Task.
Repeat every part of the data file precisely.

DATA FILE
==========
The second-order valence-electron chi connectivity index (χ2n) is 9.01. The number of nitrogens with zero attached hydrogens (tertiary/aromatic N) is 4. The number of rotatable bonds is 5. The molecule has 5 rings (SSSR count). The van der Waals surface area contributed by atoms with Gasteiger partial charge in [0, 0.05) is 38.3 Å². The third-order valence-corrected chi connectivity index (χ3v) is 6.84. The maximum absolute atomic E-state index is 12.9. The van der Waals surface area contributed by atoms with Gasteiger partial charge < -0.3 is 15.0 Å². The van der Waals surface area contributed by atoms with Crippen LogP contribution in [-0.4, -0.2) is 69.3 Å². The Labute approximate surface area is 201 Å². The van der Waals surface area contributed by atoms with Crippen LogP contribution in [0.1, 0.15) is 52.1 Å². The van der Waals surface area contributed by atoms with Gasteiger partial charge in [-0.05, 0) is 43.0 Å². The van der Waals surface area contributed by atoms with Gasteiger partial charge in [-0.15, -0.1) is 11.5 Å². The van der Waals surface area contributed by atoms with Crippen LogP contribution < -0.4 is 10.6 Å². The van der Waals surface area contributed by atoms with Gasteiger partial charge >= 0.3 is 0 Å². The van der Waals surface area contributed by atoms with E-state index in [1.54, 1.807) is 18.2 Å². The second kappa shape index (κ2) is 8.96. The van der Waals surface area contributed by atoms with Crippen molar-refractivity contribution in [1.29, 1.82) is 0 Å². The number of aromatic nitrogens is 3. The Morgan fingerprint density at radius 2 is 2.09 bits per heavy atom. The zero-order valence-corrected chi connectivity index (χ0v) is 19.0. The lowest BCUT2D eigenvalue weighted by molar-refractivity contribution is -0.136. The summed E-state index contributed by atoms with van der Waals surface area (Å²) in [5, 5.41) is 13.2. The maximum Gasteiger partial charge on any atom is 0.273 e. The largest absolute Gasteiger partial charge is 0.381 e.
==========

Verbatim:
The second-order valence-electron chi connectivity index (χ2n) is 9.01. The number of nitrogens with zero attached hydrogens (tertiary/aromatic N) is 4. The number of rotatable bonds is 5. The molecule has 5 rings (SSSR count). The van der Waals surface area contributed by atoms with Gasteiger partial charge in [0, 0.05) is 38.3 Å². The third-order valence-corrected chi connectivity index (χ3v) is 6.84. The maximum absolute atomic E-state index is 12.9. The van der Waals surface area contributed by atoms with Gasteiger partial charge < -0.3 is 15.0 Å². The van der Waals surface area contributed by atoms with Crippen LogP contribution in [-0.4, -0.2) is 69.3 Å². The Labute approximate surface area is 201 Å². The van der Waals surface area contributed by atoms with Crippen LogP contribution in [0.1, 0.15) is 52.1 Å². The van der Waals surface area contributed by atoms with Gasteiger partial charge in [-0.05, 0) is 43.0 Å². The van der Waals surface area contributed by atoms with Gasteiger partial charge in [-0.15, -0.1) is 11.5 Å². The van der Waals surface area contributed by atoms with Crippen LogP contribution < -0.4 is 10.6 Å². The van der Waals surface area contributed by atoms with Gasteiger partial charge >= 0.3 is 0 Å². The van der Waals surface area contributed by atoms with E-state index in [1.54, 1.807) is 18.2 Å². The second kappa shape index (κ2) is 8.96. The van der Waals surface area contributed by atoms with Crippen molar-refractivity contribution in [1.29, 1.82) is 0 Å². The number of aromatic nitrogens is 3. The Morgan fingerprint density at radius 2 is 2.09 bits per heavy atom. The zero-order valence-corrected chi connectivity index (χ0v) is 19.0. The lowest BCUT2D eigenvalue weighted by molar-refractivity contribution is -0.136. The summed E-state index contributed by atoms with van der Waals surface area (Å²) in [5, 5.41) is 13.2. The maximum Gasteiger partial charge on any atom is 0.273 e. The largest absolute Gasteiger partial charge is 0.381 e.